Thesis: The Entwined Interest of Internal and External Dynamics: Tracing Side Effects of China-Kenya Engagement on the State, Society and Territory
Key Topics: China in Africa, Geopolitics, Geoeconomics
I am interested in the new changing geographies of power shaped by China’s investments in Africa, particularly in Kenya. Bearing mind the idea that International development is too often geopolitics, I aspire to focus on the advantages and disadvantages of emerging economic, political and cultural relationships between Kenya and China.
I offer a different perspective aside from the dominant tendency in the domains of geopolitics and international relationship. While the majority of researches are concentrating on the negative or positive side of this engagement or the implicit clash between the two biggest economic powers, the main aim in my research is to address the lacuna in the literature about the impact of this relationship for the formal institutions of Kenya and its social forces on an economic, political, spatial and cultural scale. Additionally, keeping distance from binary narratives, I question which drivers nudge Kenya, as an active player, into having a close relationship with China.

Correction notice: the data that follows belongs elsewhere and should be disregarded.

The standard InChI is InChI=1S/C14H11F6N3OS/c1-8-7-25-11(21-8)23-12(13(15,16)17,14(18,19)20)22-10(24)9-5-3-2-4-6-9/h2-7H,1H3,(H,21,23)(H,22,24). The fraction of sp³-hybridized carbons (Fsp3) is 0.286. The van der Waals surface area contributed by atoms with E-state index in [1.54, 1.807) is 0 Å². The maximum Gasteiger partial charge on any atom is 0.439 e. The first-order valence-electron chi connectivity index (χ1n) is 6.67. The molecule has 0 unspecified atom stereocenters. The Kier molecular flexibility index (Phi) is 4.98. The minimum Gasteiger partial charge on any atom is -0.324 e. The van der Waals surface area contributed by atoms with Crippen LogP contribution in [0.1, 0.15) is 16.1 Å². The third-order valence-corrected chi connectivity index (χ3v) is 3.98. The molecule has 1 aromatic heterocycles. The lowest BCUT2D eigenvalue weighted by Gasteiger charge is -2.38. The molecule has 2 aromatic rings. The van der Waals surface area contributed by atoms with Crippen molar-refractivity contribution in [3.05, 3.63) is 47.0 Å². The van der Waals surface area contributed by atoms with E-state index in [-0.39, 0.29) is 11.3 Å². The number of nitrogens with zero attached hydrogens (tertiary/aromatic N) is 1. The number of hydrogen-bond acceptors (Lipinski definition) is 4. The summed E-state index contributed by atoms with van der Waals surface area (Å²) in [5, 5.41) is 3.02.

My professional career began with a research project where I worked as an assistant from 2018 to 2020 and in which the main question was, “which factors cause an upward or downward social mobility in peoples’ life in Turkey?”. Key themes running through my work include: political geography, land-use changes, social mobility and Geographic Information Systems.
In my spare time I enjoy watching anime, cycling and painting watercolour.
Primary supervisor: Dr Zeremariam Fre
Secondary Supervisor: Dr Andrea Rigon